Expert Evidence Reform: S.B. 187 (2011)
Adopts the Daubert standard and a later US Supreme Court
Adopts the Daubert standard and a later US Supreme Court decision, Joiner. Together these cases established a framework for admitting scientific expert testimony in order to preclude introduction of “junk science” into courtrooms. The federal three-part test for courts to use in determining whether to admit scientific expert testimony has been adopted in full and allows the courts to exclude unreliable testimony or even testimony that may draw from reliable procedures and principles, but whose conclusions are unsupportable. This permits the full breadth of Daubert and Joiner to now be applied in Alabama courtrooms as it is in all federal courtrooms and a majority of other states. The compromise that was reached in S.B. 187 does not adopt the Daubert progeny called Kumho, which extends these rules to non-scientific expert testimony. Also exempted were certain criminal and domestic relations cases. However, nothing precludes the courts in Alabama from later extending these rules to such testimony.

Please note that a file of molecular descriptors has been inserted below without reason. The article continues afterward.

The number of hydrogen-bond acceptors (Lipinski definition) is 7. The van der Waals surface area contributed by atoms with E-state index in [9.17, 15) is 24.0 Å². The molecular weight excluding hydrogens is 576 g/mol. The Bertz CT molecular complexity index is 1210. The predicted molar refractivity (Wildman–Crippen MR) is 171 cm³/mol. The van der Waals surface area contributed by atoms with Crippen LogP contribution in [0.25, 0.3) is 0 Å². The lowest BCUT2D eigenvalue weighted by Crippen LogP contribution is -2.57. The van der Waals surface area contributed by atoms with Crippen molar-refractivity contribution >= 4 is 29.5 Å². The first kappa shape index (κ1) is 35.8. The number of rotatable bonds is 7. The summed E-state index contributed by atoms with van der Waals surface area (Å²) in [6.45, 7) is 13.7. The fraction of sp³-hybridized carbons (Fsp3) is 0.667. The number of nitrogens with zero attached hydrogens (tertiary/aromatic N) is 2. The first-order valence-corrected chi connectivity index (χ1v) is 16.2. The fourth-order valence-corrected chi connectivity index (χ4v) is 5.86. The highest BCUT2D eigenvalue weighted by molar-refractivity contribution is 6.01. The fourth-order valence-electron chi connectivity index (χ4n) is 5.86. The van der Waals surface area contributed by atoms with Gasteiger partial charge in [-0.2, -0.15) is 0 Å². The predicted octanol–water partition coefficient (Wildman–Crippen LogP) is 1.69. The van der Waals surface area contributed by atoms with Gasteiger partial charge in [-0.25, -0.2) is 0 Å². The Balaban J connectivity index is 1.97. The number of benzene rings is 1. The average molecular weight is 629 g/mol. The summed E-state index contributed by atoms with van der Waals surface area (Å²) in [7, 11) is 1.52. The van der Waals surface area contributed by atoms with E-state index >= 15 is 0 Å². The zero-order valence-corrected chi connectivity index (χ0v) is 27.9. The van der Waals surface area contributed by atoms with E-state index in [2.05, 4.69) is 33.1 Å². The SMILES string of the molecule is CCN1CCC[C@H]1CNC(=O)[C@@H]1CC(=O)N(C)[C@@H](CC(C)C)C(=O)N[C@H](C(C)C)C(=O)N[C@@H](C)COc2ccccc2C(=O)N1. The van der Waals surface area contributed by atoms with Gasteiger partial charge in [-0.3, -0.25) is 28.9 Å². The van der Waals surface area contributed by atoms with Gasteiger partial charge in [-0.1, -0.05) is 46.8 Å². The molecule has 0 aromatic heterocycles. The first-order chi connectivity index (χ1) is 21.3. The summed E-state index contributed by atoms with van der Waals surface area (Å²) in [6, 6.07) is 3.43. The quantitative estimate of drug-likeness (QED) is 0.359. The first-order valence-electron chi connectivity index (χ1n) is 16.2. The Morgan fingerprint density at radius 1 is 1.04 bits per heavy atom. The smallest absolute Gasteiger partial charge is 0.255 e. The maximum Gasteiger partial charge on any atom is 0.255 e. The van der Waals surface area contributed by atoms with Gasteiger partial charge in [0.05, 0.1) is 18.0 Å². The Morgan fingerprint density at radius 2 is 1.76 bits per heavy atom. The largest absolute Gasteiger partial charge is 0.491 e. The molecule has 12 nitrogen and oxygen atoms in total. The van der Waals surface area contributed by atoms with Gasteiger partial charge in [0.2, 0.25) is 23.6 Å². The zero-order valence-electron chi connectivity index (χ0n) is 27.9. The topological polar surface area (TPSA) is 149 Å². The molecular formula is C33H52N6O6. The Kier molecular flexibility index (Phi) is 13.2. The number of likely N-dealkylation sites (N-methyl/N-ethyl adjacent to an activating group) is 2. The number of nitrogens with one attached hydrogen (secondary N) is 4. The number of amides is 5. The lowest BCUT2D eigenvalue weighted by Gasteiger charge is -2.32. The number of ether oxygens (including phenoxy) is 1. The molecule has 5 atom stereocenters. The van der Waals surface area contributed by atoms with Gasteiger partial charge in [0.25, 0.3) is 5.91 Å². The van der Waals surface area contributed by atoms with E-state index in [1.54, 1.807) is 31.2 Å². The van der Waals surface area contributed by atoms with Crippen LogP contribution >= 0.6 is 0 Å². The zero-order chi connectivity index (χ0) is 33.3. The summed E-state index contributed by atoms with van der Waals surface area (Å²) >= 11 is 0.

ATRA announces two Utah candidates for attorney general signing its AG transparency code pledge.
A Washington controlled by Democrats would be a bonanza for the trial bar, writes W.J. Kennedy for Legal Newsline.
ATRA supports the SAFE TO WORK Act as part of the Senate’s HEALS Act legislative package for coronavirus relief.
ATRA President Tiger Joyce writes about the American Law Institute’s diversion from its original mission in this opinion editorial for Law360.
ATRA President says COVID-19 statutes reflect a broader perspective than lawsuit shields as they are enacted by lawmakers, not just a single governor.
Missouri Governor Mike Parson signed into law reforms to the state’s punitive damages system, writes John Breslin for the St. Louis Record.
Missouri Gov. Mike Parson signed S.B. 591 to amend Missouri’s consumer protection act and the state’s punitive damages system.
Federal Judge William Shubb ruled that due to insufficient evidence, California cannot require glyphosate-based weedkiller Roundup to be labeled as “known to the state of California to cause cancer.”
ATRA cited in an opinion editorial by John DeMaggio for The Hill regarding potential lawsuit abuse in the wake of COVID-19.